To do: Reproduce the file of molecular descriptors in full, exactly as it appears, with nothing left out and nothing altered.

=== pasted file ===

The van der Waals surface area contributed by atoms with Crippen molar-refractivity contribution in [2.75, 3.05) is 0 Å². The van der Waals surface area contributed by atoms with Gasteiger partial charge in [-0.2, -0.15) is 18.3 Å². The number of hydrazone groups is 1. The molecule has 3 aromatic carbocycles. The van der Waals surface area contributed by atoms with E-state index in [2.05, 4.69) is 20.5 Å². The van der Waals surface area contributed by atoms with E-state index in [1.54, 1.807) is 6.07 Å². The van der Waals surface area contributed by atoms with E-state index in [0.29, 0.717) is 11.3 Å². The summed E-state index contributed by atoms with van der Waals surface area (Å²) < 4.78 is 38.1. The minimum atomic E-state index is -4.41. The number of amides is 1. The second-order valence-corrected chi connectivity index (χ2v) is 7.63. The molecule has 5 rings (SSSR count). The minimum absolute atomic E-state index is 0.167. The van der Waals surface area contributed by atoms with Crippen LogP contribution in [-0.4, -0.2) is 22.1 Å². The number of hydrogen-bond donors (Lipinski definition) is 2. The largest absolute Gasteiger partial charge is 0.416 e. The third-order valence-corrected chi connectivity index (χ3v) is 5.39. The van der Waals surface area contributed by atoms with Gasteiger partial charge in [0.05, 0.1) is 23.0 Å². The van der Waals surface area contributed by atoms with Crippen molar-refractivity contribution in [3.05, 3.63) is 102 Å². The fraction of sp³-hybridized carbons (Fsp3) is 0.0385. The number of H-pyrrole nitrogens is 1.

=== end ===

The van der Waals surface area contributed by atoms with Crippen molar-refractivity contribution in [2.75, 3.05) is 0 Å². The van der Waals surface area contributed by atoms with Gasteiger partial charge in [-0.2, -0.15) is 18.3 Å². The number of hydrazone groups is 1. The molecule has 3 aromatic carbocycles. The van der Waals surface area contributed by atoms with E-state index in [2.05, 4.69) is 20.5 Å². The van der Waals surface area contributed by atoms with E-state index in [1.54, 1.807) is 6.07 Å². The van der Waals surface area contributed by atoms with E-state index in [0.29, 0.717) is 11.3 Å². The summed E-state index contributed by atoms with van der Waals surface area (Å²) < 4.78 is 38.1. The minimum atomic E-state index is -4.41. The number of amides is 1. The second-order valence-corrected chi connectivity index (χ2v) is 7.63. The molecule has 5 rings (SSSR count). The minimum absolute atomic E-state index is 0.167. The van der Waals surface area contributed by atoms with Crippen LogP contribution in [-0.4, -0.2) is 22.1 Å². The number of hydrogen-bond donors (Lipinski definition) is 2. The largest absolute Gasteiger partial charge is 0.416 e. The third-order valence-corrected chi connectivity index (χ3v) is 5.39. The van der Waals surface area contributed by atoms with Gasteiger partial charge in [0.05, 0.1) is 23.0 Å². The van der Waals surface area contributed by atoms with Crippen molar-refractivity contribution in [3.05, 3.63) is 102 Å². The fraction of sp³-hybridized carbons (Fsp3) is 0.0385. The number of H-pyrrole nitrogens is 1.